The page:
***Note: this bill has been substituted, this analysis may no longer be valid***
The idea of partisan school board elections is nothing new at the Utah State Legislature. Last year, for example, we noted that Representative Brian Greene (Republican – Pleasant Grove) proposed HB 228 – Utah State Board of Education Elections and Reporting Amendments. This year, the issue has been resurrected by freshman senator, Alvin Jackson (Republican – Highland) with SB 104 – Education Elections and Reporting Amendments.
As one might suspect, Jackson’s bill removes the requirement wherein ballots for school board remain nonpartisan.
As we noted last year, proponents for partisan school board elections claim that opening the door to partisan elections for school boards will give voters a better understanding of where a candidate will fall on educational issues, while opponents argue that it is a way to politicize an office that should be focused on education, not the constant and daily back and forth of party politics.
In many ways, our analysis remains similar to last years, if only because both the intent and the outcome appear the same.
Jackson’s proposal poses many potential problems for education in the state going forward.
The practical reality of such legislation, at least for the foreseeable future, is that state and local school boards become packed with Republicans. Though it is difficult not to imagine that school boards largely reflect partisan politics statewide currently, there at least exists some protections from intraparty politics under the status quo. By shifting towards partisan elections of school boards, it is not unreasonable to expect more and more extreme candidates run and win school board races – in turn creating more and more extreme standards for our schools.
One of the ideals behind education and knowledge is that it seeks truth, even if that truth is opposed to your view of the world. Several issues, such as evolution, sex education, and Common Core should be decided by educators, not want-to-be politicians with potentially higher aspirations, using our children’s minds as a way to score quick political points.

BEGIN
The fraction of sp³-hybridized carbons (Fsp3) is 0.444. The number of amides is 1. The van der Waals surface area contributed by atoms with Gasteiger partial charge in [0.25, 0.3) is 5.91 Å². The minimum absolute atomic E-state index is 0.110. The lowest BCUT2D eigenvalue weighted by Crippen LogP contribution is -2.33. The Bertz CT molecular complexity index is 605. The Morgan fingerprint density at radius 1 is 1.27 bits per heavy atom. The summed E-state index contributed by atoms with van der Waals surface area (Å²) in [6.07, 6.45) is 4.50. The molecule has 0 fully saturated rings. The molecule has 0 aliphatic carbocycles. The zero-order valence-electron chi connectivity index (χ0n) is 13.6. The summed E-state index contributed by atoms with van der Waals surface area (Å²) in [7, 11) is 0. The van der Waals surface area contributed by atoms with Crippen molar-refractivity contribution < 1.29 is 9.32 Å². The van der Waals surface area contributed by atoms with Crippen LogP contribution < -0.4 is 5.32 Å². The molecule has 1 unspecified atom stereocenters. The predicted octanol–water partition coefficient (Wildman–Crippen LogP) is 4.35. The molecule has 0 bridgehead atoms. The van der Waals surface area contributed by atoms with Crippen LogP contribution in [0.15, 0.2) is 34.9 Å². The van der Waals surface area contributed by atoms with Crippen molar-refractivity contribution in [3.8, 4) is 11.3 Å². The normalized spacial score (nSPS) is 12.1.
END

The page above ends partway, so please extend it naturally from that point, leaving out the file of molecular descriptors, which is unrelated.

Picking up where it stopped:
Of course, that is the exact intent of such legislation. Our schools are a battleground of ideology and idealism where the educational decisions made, can literally shape the way a person thinks for the rest of their life. By having partisan elections in this state, Jackson is attempting (whether knowingly or not) to ensure that good, solid, conservative principals are instilled in our children.
To be clear, this is not a good or a bad statement – but conservatives should consider how they would feel if the shoe was on the other foot, and that Utah was a liberal state that was attempting to pack school boards with far left candidates. No doubt there would be outrage at the thought of politicizing school boards by conservatives if this were the case.
We can’t pretend that school board members are free from bias, but by purposely and intentionally introducing bias into the system by making the office partisan, Jackson is courting disaster in our education system and diving head long into a system that should be free from politics.
But Johnson’s legislation doesn’t end there. Under the proposed legislation, Johnson would also remove the current nomination process for how candidates appear on the ballot for state school board. Though there are many steps to the process, the short answer to “how does one appear on the ballot for state school board” is that the governor needs to pick to candidates based on committee recommendations.
There are fewer objections to this particular section of the bill, as there are reasonable arguments to be had on both sides of the current policy. Advocates say that the selection process helps weed out unqualified individuals while a change would allow more citizen control over education. To this end, both sides are right – but it is worth noting that this proposal was similar to legislation proposed by former Representative Jim Nielson with HB 223 – School Board Elections Provisions.
It is worth noting that Greene’s bill died in the House by a vote of 33-41 while Nielson’s failed in a Senate committee.
Ultimately, state policymakers should consider what is truly in the best interest of children as they receive their schooling. In education, truth should be the guiding light – not partisan positions.
To contact Senator Jackson, click here or call 801-216-4479.
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